Our intent can sometimes work against us. If we are not conscious, the little booger’s ego can make opportunity quickly sour. I am grateful I take responsibility for my intentions.
Intent is a Good Communication Tool
One of the things I’ve learned to over the years is to announce my intentions. As parents, aunts, teachers, managers, etc. we tend to have a plan in our heads, but we don’t verbalize it. And then good intentions lead to what looks like an orchestrated disaster to those around us.
My niece is going through the discomfort of riding the bus in the afternoon. She would rather stay in her safe zone—auntie at the front of the car line picking her up from school. If I did not share the reason she was riding the bus, she would view it differently. Why won’t Aunt Jowanna pick me up from school anymore? I am scared to ride the bus and she does not care about me. She must not love me anymore. Instead, I make her part of the goal—to not let fear immobilize her—and make her part of the operation to accomplish the goal.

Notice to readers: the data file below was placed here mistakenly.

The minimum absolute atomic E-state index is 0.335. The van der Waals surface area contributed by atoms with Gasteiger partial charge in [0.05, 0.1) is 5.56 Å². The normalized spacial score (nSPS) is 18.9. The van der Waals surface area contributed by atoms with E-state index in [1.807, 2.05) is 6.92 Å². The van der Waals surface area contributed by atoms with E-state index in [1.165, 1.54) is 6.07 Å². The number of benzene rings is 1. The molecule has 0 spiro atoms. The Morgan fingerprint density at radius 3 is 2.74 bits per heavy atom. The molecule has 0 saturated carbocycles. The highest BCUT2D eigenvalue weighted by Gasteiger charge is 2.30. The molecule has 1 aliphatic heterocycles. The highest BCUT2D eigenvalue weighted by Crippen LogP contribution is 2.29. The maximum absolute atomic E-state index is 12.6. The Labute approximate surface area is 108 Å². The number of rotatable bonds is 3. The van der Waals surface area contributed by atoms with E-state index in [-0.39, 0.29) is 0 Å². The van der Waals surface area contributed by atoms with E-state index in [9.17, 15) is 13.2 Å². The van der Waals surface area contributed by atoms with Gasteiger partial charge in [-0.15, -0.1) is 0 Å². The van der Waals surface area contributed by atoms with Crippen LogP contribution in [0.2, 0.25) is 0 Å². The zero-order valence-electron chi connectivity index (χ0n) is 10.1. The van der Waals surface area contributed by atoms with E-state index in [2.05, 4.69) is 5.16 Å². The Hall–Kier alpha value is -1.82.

Intention Gone Wrong
When we do not communicate our intention, it turns an opportunity into a self-made disaster. In the end, you feel unappreciated and the other person feels let down. You see the other person as unappreciative and they see you as a cold-hearted individual. Intentions may pave the streets that lead to hell, but it is also the tool that can ruin many of your relationships.
I thank God that I have learned to use my intent in a positive way and it starts with ownership. When intent is not executed properly, your ego takes control. It breeds anger and frustration instead of ownership. It becomes everyone else’s fault but your own.
Instead, use your intent as the desired result—the goal. You and only you are accountable for reaching that goal. When you own your goal, you naturally communicate the intentions, you don’t forget why you are doing it, and you celebrate the person. It uplifts and inspires the both of you.
Gratitude has naturally led me down a path of keen awareness—a spiritual awakening. When I raised my younger siblings, my anxiety, immaturity, inexperience, and taller-than-life responsibilities left me in a cloud of good intentions gone wrong. My progress (since then) humbles me.
Gratitude is teaching me the meaning of life while I live it. So, remember to practice gratitude because it will lead you to a whole new world.